The major dramatic tension driving last night’s season finale of “The Good Wife” was nothing new. In fact, it wasn’t even new to the series itself. Throughout the show’s stellar four seasons the main character, Alicia Florrick has been torn between staying the faithful “good” wife to her husband Peter Florrick (Mr. Big himself, Chris Noth) who cheated, lied and broke the law and giving in to her attraction to her co-worker and old school friend Will Gardner (played with bashful, wolfish charm by Josh Charles). Though it’s not the main plot of the show, this love triangle (along with downright unbelievably great casting) has provided the fuel that’s propelled this show from a run of the mill law procedural to one of the most enjoyable Sunday night dramas in an already crowded field.
So beneath a great legal snarl (involving tampered ballot boxes, a last minute switch in arguments, an always fantastic appearance by Martha Plimpton’s Patti Nyholm and a double-shot of the show’s famously quirky judges), roiled this romantic tension. In typical network TV fashion, CBS made it clear why you should tune in.
But unlike the countless other TV triangle resolutions we’ve seen, this one didn’t end with a choice or a cliff-hanger. This wasn’t Noel vs. Ben or Damon vs. Stephan or Logan vs. Duncan or even Peter vs. Will redux. This was a woman who chose herself. And no, not in a vague, Kelly Taylor sort of way. The episode ended with Alicia waiting anxiously for who we thought was going to be Will at the door. Instead, it was her work associate and one-time antagonist Cary Agos with a new job opportunity. And though the intentional vagueness of the set-up may have caused our spidey senses to tingle, I think the bait and switch was beautifully done.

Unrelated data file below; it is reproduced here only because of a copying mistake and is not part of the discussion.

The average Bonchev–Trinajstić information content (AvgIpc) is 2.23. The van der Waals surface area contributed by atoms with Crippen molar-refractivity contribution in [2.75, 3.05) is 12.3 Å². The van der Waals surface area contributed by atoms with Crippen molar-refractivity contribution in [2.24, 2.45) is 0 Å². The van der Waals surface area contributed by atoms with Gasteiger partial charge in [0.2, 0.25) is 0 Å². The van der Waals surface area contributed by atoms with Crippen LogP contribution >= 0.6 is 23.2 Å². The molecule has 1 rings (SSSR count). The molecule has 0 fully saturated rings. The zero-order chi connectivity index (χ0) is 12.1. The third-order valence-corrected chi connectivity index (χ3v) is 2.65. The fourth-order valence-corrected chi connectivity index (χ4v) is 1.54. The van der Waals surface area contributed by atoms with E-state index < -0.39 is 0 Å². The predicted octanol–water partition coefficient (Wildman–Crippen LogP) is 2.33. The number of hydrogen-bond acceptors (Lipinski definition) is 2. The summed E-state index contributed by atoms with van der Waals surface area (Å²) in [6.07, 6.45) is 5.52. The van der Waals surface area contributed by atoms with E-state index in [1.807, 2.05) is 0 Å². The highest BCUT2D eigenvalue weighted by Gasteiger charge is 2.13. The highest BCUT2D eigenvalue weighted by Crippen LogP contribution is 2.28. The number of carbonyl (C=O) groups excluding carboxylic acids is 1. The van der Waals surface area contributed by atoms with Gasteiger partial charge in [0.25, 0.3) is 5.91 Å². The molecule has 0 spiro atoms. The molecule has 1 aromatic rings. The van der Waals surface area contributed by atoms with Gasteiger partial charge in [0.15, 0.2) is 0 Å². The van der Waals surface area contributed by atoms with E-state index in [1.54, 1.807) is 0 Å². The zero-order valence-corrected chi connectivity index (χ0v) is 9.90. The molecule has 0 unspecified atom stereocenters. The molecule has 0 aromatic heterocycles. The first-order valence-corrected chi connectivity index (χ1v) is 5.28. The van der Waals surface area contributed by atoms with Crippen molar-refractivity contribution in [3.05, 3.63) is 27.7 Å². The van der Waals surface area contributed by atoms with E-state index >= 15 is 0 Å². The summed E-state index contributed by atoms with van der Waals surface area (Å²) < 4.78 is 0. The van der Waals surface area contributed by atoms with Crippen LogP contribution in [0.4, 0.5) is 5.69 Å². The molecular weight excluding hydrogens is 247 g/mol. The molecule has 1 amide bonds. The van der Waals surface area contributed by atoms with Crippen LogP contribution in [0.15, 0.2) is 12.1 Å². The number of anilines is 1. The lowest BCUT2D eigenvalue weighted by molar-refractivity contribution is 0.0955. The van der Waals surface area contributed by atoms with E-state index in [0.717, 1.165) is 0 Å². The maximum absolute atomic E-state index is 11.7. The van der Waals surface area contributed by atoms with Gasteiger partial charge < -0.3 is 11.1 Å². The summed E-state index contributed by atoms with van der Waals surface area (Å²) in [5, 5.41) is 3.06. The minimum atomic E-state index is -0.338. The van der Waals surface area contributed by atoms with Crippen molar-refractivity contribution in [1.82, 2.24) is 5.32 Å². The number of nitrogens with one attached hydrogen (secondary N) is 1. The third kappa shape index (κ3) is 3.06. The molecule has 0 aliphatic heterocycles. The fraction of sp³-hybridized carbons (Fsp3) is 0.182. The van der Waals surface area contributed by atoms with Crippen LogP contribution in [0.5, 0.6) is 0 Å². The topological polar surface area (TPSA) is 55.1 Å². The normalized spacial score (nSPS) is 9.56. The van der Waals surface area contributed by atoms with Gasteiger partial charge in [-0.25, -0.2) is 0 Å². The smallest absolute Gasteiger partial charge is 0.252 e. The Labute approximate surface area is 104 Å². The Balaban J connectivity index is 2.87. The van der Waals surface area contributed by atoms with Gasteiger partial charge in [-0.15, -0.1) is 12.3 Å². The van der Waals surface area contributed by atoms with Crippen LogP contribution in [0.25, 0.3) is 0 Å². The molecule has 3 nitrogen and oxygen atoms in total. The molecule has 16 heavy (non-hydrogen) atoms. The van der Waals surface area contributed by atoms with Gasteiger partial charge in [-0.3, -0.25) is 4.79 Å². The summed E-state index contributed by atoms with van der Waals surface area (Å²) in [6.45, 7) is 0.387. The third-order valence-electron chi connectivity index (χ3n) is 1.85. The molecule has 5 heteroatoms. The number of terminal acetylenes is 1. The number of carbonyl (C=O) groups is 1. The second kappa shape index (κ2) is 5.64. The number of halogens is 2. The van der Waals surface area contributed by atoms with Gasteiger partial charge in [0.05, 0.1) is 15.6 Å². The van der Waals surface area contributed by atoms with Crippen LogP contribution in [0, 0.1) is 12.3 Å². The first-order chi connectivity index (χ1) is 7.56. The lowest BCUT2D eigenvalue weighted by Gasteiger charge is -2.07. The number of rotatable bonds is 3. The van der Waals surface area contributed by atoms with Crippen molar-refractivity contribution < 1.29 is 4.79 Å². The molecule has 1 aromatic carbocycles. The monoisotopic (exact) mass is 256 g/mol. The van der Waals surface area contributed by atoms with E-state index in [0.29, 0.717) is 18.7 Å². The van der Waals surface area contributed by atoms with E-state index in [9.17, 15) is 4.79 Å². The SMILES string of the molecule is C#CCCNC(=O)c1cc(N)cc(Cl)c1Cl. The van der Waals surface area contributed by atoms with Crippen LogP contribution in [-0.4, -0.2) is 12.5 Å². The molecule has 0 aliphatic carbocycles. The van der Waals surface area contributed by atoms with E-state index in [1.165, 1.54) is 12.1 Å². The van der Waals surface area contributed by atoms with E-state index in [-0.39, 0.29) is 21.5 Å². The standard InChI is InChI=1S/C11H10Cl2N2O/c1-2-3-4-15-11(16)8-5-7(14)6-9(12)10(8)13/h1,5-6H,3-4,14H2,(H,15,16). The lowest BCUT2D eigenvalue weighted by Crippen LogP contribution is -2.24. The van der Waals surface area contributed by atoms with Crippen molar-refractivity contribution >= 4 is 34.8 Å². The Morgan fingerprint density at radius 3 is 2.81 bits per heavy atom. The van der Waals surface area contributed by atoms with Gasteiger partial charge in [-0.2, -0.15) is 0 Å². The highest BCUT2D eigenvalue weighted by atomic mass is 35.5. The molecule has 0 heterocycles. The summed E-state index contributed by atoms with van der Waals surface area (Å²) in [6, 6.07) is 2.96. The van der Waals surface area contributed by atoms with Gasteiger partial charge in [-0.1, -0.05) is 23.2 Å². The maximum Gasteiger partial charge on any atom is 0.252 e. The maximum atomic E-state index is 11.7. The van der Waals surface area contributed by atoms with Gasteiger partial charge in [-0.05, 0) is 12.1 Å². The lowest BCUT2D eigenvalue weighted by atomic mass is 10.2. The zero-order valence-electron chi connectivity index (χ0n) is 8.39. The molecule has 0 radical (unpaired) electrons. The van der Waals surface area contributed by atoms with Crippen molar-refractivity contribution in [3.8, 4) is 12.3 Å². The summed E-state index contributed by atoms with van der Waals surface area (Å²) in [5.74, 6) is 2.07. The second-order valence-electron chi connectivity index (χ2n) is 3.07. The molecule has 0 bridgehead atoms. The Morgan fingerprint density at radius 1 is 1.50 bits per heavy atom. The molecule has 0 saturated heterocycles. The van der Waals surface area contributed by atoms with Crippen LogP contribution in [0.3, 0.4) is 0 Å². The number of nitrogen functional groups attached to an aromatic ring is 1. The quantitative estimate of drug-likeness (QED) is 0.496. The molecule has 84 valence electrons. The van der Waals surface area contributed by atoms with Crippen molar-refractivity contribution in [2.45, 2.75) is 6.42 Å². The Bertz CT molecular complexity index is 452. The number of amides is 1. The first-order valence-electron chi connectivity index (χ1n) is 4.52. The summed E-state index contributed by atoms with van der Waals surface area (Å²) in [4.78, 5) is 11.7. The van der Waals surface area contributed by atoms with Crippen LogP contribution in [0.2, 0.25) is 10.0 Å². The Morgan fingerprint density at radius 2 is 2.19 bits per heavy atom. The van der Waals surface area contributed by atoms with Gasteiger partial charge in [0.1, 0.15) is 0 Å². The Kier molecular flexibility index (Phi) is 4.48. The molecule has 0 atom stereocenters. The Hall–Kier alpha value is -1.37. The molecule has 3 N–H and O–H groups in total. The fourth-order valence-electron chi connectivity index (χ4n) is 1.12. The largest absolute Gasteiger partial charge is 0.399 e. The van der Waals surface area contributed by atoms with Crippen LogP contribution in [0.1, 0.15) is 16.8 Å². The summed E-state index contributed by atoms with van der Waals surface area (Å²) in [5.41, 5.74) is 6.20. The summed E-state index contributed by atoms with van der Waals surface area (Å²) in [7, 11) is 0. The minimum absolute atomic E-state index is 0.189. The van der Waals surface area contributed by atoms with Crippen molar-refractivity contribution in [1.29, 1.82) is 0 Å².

Now, sure, you can make the argument that Alicia’s decision to break off from Lockhart, Gardner and Associates to join Florrick, Agos and Associates was, in a sense, her choosing Peter. You could easily extrapolate that Alicia’s career move was less about joining Cary and more about putting distance between herself and Will. But it was refreshing, nonetheless, to see Alicia end in a position of strength and power rather than succumbing to either the “good” role (how many times has Eli Gold told her that Peter “needs” her?) or the “bad.” And it was proof positive that this show really is, at its heart, about so much more than your basic, uninspired CBS rehash and recycled love triangle shenanigans. (Though we’re all clearly on Team Will. Right? I mean Peter’s “I refuse to own this decision” and Will’s noble silence makes that choice pretty easy. Right?) Will Alicia jumping ship really put an end to the tension between herself and Will? Not bloody likely. In fact, I’d imagine them arguing across the aisle from each other will cause even more sparks than when they were arguing side by side.
But the formation of Florrick, Agos and Associates is brilliant storytelling and a fantastic game-changer. The writers already tried to build up dramatic tension in the court cases by putting Cary in the District Attorney’s office a few seasons ago. And though that worked for a while, the stakes are even higher here. And the best part about the new law firm? We get to keep Jess Weixler’s Robyn Burdine. Who is pretty much my new favorite character.
Yes all the pieces are sliding quite nicely into place for next season. My only concern, with Peter safely ensconced in the Governor’s office, is whether or not there will be a role for Eli next year. All I can say is that there damn well better be.
And, finally, in homage to Kate Arthur’s stellar, comprehensive Power Ranking of all “The Good Wife” guest stars over on Buzzfeed, here’s a quick and dirty ranking of last night’s 5 greatest guest stars. Not so fast, Bloomberg.
5. TR Knight
4. Ana Gasteyer
3. Dylan Baker
2. Denis O’Hare
1. Martha Plimpton